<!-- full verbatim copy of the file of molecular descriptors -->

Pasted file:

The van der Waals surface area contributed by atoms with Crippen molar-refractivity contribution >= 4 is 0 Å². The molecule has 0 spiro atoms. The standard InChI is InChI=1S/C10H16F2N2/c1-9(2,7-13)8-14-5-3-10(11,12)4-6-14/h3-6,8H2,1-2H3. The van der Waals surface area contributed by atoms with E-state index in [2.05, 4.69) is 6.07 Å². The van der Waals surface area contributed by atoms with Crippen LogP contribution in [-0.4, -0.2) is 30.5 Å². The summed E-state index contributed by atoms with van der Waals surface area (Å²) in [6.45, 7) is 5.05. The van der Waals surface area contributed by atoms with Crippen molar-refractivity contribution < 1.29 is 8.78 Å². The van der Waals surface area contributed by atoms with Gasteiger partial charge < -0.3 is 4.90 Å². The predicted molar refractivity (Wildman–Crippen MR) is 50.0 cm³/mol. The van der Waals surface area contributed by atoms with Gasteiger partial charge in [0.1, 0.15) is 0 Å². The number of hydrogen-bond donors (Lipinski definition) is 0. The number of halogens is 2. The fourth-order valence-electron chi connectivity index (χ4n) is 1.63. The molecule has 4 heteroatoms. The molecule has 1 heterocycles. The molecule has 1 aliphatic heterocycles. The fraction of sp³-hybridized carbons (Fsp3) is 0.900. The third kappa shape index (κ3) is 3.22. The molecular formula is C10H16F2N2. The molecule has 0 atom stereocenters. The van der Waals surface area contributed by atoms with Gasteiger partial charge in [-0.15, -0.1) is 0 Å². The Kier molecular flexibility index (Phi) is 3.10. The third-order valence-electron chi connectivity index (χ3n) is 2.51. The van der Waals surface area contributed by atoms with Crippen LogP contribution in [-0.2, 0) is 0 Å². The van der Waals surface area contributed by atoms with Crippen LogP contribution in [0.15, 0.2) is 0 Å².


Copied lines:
The van der Waals surface area contributed by atoms with Crippen molar-refractivity contribution >= 4 is 0 Å². The molecule has 0 spiro atoms. The standard InChI is InChI=1S/C10H16F2N2/c1-9(2,7-13)8-14-5-3-10(11,12)4-6-14/h3-6,8H2,1-2H3. The van der Waals surface area contributed by atoms with E-state index in [2.05, 4.69) is 6.07 Å². The van der Waals surface area contributed by atoms with Crippen LogP contribution in [-0.4, -0.2) is 30.5 Å². The summed E-state index contributed by atoms with van der Waals surface area (Å²) in [6.45, 7) is 5.05. The van der Waals surface area contributed by atoms with Crippen molar-refractivity contribution < 1.29 is 8.78 Å². The van der Waals surface area contributed by atoms with Gasteiger partial charge < -0.3 is 4.90 Å². The predicted molar refractivity (Wildman–Crippen MR) is 50.0 cm³/mol. The van der Waals surface area contributed by atoms with Gasteiger partial charge in [0.1, 0.15) is 0 Å². The number of hydrogen-bond donors (Lipinski definition) is 0. The number of halogens is 2. The fourth-order valence-electron chi connectivity index (χ4n) is 1.63. The molecule has 4 heteroatoms. The molecule has 1 heterocycles. The molecule has 1 aliphatic heterocycles. The fraction of sp³-hybridized carbons (Fsp3) is 0.900. The third kappa shape index (κ3) is 3.22. The molecular formula is C10H16F2N2. The molecule has 0 atom stereocenters. The van der Waals surface area contributed by atoms with Gasteiger partial charge in [-0.15, -0.1) is 0 Å². The Kier molecular flexibility index (Phi) is 3.10. The third-order valence-electron chi connectivity index (χ3n) is 2.51. The van der Waals surface area contributed by atoms with Crippen LogP contribution in [-0.2, 0) is 0 Å². The van der Waals surface area contributed by atoms with Crippen LogP contribution in [0.15, 0.2) is 0 Å².